1) Do I need a midrange ultraviolet lamp?

By far the number one question I get asked. As far as I know, all you “need” is love (big Beatle fan). I think the better question is “is it advantageous to have midrange?” My answer is “yes”, especially if you are serious about getting into the hobby of fluorescent mineral collecting. Over the past 20 years or so we have found that some mineral specimens will fluoresce brighter under midrange ultraviolet light (UVB) than they do under shortwave ultraviolet light (UVC). Minerals such as agrellite, apatite and many of the calcites from the desert southwest and Mexico, will fluoresce more brightly under UVB. There are some minerals that will fluoresce a completely different color under UVB than they will under UVC. There are some scheelites from China for example, that will fluoresce typical sky blue under UVC and fluoresce red under UVB. Some of the calcite from Challenger Cave in Mexico will fluoresce a creamy yellow under UVB, a pinkish blue under UVC and pink under longwave ultraviolet light (UVA). UVB may also help to balance out the color and brightness of two or more fluorescent minerals in a specimen. My favorite example of this are the calcite/fluorite specimens from the Pure Potential Mine in Arizona. The UVB tends to mute the brightness of the fluorite (which fluoresces best under UVA), and then brightens the calcite. The result is a very aesthetic mix of purple and red (see below).

Some people purchase lamps with just UVA and UVC due to the cost of adding the UVB. However, I recommend you get all three wavelengths in the same lamp if you can afford it. Down the road, you will find it very convenient to have all three wavelengths within one lamp housing. With all three wavelengths in one housing, you also have the option of substituting your UVB bulb for another UVC bulb. This doubles your UVC output, which can be very handy in the field. Some people say that all you really need in the field is UVC. That is true to some extent. This is because the amount of UV energy produced by UVC will usually cause any fluorescent mineral to fluoresce slightly (even minerals that fluoresce best with UVA may fluoresces slightly under UVC). Without knowing the true brightness of a specimen while in the field, you may end up collecting a bunch of specimens, just to be disappointed when you get home. I prefer to field test specimens to see if they are good enough for me to keep, especially if it’s a long hike back to the truck!! Collecting ethics also dictate “take only what you can use, leave the rest for others”.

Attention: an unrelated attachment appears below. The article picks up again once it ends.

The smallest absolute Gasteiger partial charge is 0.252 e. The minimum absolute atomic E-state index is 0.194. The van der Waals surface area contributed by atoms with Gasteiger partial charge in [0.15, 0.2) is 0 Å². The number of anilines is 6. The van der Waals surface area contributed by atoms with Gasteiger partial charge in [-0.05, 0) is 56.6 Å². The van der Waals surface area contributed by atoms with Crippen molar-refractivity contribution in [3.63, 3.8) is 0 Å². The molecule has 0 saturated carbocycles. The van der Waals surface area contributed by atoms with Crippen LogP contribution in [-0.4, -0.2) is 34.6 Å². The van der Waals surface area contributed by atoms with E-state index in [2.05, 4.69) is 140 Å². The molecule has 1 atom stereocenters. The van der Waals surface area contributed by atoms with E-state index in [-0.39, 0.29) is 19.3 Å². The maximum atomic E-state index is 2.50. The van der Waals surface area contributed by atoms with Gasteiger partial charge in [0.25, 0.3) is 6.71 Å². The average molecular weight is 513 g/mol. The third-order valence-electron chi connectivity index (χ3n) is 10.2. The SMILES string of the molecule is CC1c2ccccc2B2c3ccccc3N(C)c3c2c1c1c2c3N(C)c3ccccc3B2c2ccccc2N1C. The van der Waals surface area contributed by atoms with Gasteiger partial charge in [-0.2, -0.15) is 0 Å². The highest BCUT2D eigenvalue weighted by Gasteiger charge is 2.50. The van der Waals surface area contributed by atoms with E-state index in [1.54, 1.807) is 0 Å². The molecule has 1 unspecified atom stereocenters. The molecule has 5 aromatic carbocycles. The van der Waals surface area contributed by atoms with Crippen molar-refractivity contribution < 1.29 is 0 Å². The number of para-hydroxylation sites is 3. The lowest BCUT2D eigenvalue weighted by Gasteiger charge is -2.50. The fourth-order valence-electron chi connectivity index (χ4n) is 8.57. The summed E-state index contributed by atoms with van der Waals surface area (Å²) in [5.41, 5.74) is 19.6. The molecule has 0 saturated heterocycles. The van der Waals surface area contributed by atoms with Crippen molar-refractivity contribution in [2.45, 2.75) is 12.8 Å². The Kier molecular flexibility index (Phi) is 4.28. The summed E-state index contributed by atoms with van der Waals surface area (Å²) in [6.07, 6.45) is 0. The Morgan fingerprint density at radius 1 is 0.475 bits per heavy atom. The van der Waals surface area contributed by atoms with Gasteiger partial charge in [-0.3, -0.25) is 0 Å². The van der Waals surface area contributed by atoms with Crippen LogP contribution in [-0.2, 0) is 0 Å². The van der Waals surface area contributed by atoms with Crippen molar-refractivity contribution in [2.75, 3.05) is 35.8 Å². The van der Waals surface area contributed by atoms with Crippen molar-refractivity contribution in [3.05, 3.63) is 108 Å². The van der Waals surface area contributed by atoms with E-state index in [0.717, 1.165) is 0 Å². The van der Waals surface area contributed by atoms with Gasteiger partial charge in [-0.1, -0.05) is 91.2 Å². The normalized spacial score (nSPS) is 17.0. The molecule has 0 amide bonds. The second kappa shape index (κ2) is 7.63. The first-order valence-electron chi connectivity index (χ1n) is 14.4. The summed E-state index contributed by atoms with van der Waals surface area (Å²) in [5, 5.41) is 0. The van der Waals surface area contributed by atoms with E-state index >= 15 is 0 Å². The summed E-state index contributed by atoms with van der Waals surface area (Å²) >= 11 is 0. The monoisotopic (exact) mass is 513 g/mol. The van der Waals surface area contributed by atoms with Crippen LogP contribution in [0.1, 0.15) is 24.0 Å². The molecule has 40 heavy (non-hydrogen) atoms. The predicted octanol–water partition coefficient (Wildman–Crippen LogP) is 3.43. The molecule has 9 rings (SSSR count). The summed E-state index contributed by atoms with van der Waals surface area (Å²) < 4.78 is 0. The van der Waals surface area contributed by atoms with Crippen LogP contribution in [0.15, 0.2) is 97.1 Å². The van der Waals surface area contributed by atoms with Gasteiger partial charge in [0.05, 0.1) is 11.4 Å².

2) How do I know if my glasses will block ultraviolet light?